And I couldn’t return to New Orleans without going to Mandina’s on Canal Street in Mid-City. To most folks, it’s average. To me, the Turtle Soup and Trout Almandine are the only things ADG on the menu and Friday early evening saw my Mandina’s itch on the scratch list.
Saturday early lunch…Mr. B’s on Royal Street. Mostly because it was my go-to destination for entertaining clients and it’s also really, really good.
Saturday evening offered me a delightful alternative to my French Quarter, fried, sautéed Cajun/Creole cravings. It also reminded me of something I’d quickly learned within a few weeks of moving to New Orleans. There’s another New Orleans that unless you live there or have personal friends who do, you’ll likely never discover. The small and somewhat secreted watering holes and eateries in Uptown and the Garden District are somewhat deliberately, I think, off the beaten path. New Orleanians are gracious people and are very welcoming. I met more people and was invited to more homes and events within a month of living in New Orleans than my entire first year in Washington D.C. But the locals selfishly covet a few safe harbors of their own. Places where you know people when you walk in. And more importantly, can rest assured that there won’t be an ersatz who dat? drunken gaggle of tacky-ass bead wearing drunks from Poughkeepsie sitting next to you. Oops...sorry Poughkeepsie, I meant Cahoes.
Gautreau’s would be that place. George Frazier, IV and his lovely bride suggested Gautreau’s for our dinner visit and it was a great choice. So I cabbed it over to casa Frazier and after a glass of wine, we ambled over. I loved meeting the Fraziers and my Creole culinary time-out manifested in a superb duck entrée. I was also reminded of another New Orleans custom…long dinners. Here’s evidence from a Frazier, IV email…“I really enjoyed our talk -- over seven hours…” Yep, I’m chatty.
Ok, let me close this rambling drivel and get to work. I got a lot to do work-wise and it’s a good thing. The food/bar tab on the good ole American Express bill this month is gonna be a zinger.

Onward. Satiated.
ADG, II

Sunday, May 29, 2011

New Orleans Installment Two: Channeling Tommy Hitchcock

“Flo said...
You're down there in voodooland, Max. The spirits are restless. Tommy Hitchcock's spirit is directing you over to St. Charles Ave, my contacts say your ultimate hat is settin just inside the doorway of Meyer The Hatter, hurry up, thank me later.”
I was a half-step ahead of you Flo. Rounding the corner, I wondered if Meyer was still in existence. The good news is that they are.
The bad news is that my coconut straw-holy grail Hitchcock will probably remain a figment at best. Meyer had great hats…panamas…porkpies with non-ghetto brims…scores of really nice toppers…but the Hitchcockian mongrelized gambler porkpietian thang that Flo knows I covet, ain’t in the Easy.
But these were. Just around the corner from Meyer. And I put ‘em on lay-a-way.
I head back to Old Town Alexandria in a few hours and I don’t think I've ever been as content as I am right now. I decamped New Orleans over fifteen years ago and this; my first return visit has been great. I was in London for almost triple the amount of time about fifteen months ago and I think I blogged one story about that visit. New Orleans, in all of its arrogantly shabby granularity has me loaded with a dozen stories—at least.
The highlights are too many to mention in one story. Musings culinary, literary, sounds, shapes and textures are knocking around my noggin; on deck for sharing with you. But for now, I’ll say that the absolute highlight was having dinner with the fella pictured above. How many people do you know, who at six years old, sported the perfect Brooks Brothers button down collar roll. Custom made for him of course, at the Brethren Mother Church on Madison Avenue. Any six year old kid who had his own charge privileges at Billingsley’s Stork Club, not surprisingly then, would swath in bespoke Brooks OCBDs. He’s a bit older now and has a lovely wife who is the quintessential Southern Steel Magnolia. We all supped at a gem of a place in Uptown…I’ll share a story about it later.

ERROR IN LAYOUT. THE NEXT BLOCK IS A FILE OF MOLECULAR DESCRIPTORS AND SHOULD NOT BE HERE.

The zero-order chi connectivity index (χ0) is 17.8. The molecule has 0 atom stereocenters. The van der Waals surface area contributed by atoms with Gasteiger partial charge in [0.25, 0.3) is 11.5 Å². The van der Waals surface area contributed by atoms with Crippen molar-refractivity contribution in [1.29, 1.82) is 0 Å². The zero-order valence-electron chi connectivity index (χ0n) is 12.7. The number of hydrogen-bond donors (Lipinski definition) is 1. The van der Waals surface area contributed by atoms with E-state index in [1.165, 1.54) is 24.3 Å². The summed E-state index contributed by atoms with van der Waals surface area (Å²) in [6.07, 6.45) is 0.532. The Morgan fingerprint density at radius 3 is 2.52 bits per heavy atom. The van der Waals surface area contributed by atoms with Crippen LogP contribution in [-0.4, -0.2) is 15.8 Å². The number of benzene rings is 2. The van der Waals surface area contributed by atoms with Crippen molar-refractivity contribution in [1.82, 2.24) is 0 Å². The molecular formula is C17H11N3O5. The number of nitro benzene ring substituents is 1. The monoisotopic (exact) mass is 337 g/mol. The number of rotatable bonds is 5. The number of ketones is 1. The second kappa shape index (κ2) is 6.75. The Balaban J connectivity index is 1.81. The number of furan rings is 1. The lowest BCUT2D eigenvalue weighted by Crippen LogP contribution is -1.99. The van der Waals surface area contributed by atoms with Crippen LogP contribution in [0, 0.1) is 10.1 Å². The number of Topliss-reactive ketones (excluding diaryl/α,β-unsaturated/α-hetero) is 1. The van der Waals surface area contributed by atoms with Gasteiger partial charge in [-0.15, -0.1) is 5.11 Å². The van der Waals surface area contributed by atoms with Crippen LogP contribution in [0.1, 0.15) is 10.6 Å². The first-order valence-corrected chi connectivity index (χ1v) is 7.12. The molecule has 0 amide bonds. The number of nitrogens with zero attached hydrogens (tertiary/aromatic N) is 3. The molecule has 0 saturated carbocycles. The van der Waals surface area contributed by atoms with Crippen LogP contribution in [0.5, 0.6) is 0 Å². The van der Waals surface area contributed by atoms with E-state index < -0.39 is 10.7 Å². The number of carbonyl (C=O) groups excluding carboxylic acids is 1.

Onward. To dat airport.
ADG, II

Thursday, May 26, 2011

Wednesday, May 25, 2011

This is your captain speaking...

...Couldn't have been a better day for the Maxminimus Corporate Crew to jet into the Concord Regional Airport...aka...NASCAR private aviation. Clear skies and scant air traffic all the way down to Charlotte so it was easy for an ADD pilot like me to get us there without a hitch.
Flying is easy. It's the taking off and landing that sometimes manifests trouble. 
My Concord Regional approach was a no-brainer.
I had a blast in Charlotte right out of college and I have great memories of fun and frolic. But my back to back meetings downtown allowed for very little playtime. Last night was my small free-time window and of all the things I could have done, I asked my best childhood buddy to take me to the Sundries. Providence Road Sundries. Chilli Cheesburgers at my favorite old honky tonk haunt. And I loved the fact that it hasn't changed much in 26 years.
My buddy DCA...sharp as ever...post burger game of pool.
And a parting gift from DCA. Carolina Beach Music...The Classic Years. Written by a fratty brother of ours. More on this erudite review of the top 100 beach tunes later.

Onward. Tonight. To New Orleans.

ADG II

Sunday, May 22, 2011

Color Me Gone

I assume that you too, are still here. I've decided that since the Lord didn't fetch me, I'll hit the road this week...for the entire week. I'll begin in Charlotte and end in New Orleans. I've lived in both cities having started a Pharma career in Charlotte and interestingly, walked away from it in New Orleans. I've not set foot back in the Big Easy since I left and I'm gonna hang out there next weekend and catch up. Charlotte will be a blur...back to back stuff till lunchtime on Wednesday and then off to the Crescent. You'll probably hear little out of me this week.